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Maori Deeds of Land Purchases in the North Island of New Zealand: Volume Two



1845. 22 March.The writing of this document on the twenty, second day of March in the year one thousandWairarapa District. eight hundred and forty five is by usMaungaroa. the Chief and people of Ngatikahungunu and by Mr. Forsaith, one of the Protectors of Aborigines the person sent here by the Government to arrange about our transgression against the laws of the Queen. Now we the Chiefs and people of Ngatikahungunu acknowledge our fault we have done wrong towards Mr. Barton we have without authority taken his property we have also doneCompensation for robbery. wrong against the laws of the Queen which say, let not any person steal. This is where we have done very wrong, we have trampled on the law of the Queen. We therefore agree to entirely cede this land to Queen Victoria and Her Successors for everBoundaries. as payment and in compensation for our transgression against Her law. These are the boundaries of the land now given up Commencing at Maungaroa thence direct to Hikapu thence direct to Rangiuru there it turns and comes on along the Coast to Maungaroa; but all the places, within these boundaries, which have been cultivated by the Maoris are to be excluded, and they are to use their present cultivations. We also agree to return all Mr. Barton's property which we still have that is everything that is not lost. It will be for the Governor to tell Mr. Barton to live quietly at this place which has now been given up. No person will ever in the future ask Mr. Barton to pay for this place because this place has been ceded to the Queen as payment for our offence. And in the event of Mr. Barton, going away and returning to his relatives and page 261 another European be sent by the Governor to live on his place we will not go to that person to ask for payment for this land described in this document but we will live on good terms with that European for over.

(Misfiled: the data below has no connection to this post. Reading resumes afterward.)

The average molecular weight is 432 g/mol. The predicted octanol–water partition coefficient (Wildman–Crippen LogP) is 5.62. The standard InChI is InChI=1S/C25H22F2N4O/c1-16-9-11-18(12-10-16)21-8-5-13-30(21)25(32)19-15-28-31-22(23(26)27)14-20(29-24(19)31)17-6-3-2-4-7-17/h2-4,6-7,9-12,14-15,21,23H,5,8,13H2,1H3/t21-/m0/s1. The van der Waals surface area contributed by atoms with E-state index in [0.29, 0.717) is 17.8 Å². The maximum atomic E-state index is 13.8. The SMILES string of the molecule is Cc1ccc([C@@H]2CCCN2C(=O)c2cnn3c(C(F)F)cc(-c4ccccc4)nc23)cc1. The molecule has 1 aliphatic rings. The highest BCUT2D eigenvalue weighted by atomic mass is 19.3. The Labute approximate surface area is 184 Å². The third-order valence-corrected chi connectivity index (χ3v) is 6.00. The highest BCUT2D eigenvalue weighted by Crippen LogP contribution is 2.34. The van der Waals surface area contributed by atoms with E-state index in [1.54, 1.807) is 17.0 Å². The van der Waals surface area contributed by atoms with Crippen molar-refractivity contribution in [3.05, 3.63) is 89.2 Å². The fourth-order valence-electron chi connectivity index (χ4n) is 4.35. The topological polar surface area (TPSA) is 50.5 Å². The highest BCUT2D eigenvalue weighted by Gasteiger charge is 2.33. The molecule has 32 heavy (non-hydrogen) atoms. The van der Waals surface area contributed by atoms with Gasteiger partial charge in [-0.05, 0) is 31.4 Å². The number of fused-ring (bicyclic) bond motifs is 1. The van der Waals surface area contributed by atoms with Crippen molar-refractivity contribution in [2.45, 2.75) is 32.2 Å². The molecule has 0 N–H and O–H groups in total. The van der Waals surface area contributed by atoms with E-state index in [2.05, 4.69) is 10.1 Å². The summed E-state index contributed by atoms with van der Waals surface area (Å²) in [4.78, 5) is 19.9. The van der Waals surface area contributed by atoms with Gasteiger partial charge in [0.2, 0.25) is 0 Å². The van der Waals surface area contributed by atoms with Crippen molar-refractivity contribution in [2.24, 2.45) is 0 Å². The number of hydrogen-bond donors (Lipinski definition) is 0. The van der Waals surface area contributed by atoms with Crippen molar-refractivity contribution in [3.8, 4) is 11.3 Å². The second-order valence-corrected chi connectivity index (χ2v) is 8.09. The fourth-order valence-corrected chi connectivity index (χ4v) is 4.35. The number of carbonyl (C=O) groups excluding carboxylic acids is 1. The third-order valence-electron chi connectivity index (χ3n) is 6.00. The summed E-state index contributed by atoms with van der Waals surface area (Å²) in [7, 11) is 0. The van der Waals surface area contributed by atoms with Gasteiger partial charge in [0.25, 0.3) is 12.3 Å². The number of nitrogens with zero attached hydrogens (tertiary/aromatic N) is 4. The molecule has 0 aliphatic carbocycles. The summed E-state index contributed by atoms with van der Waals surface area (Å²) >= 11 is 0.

Now know all people, whether Europeans or Maoris that we agree to all these words and that we write our names and marks on the day above stated for the information of all the Tribes (to shew that) we have expiated an offence and made our peace with the Queen.



Correct Translation.
T. E. Young,

Translator Native Department.

A True Copy of Original Deed and Translation.

H. Hanson Turton.

Wellington, January 14th, 1876.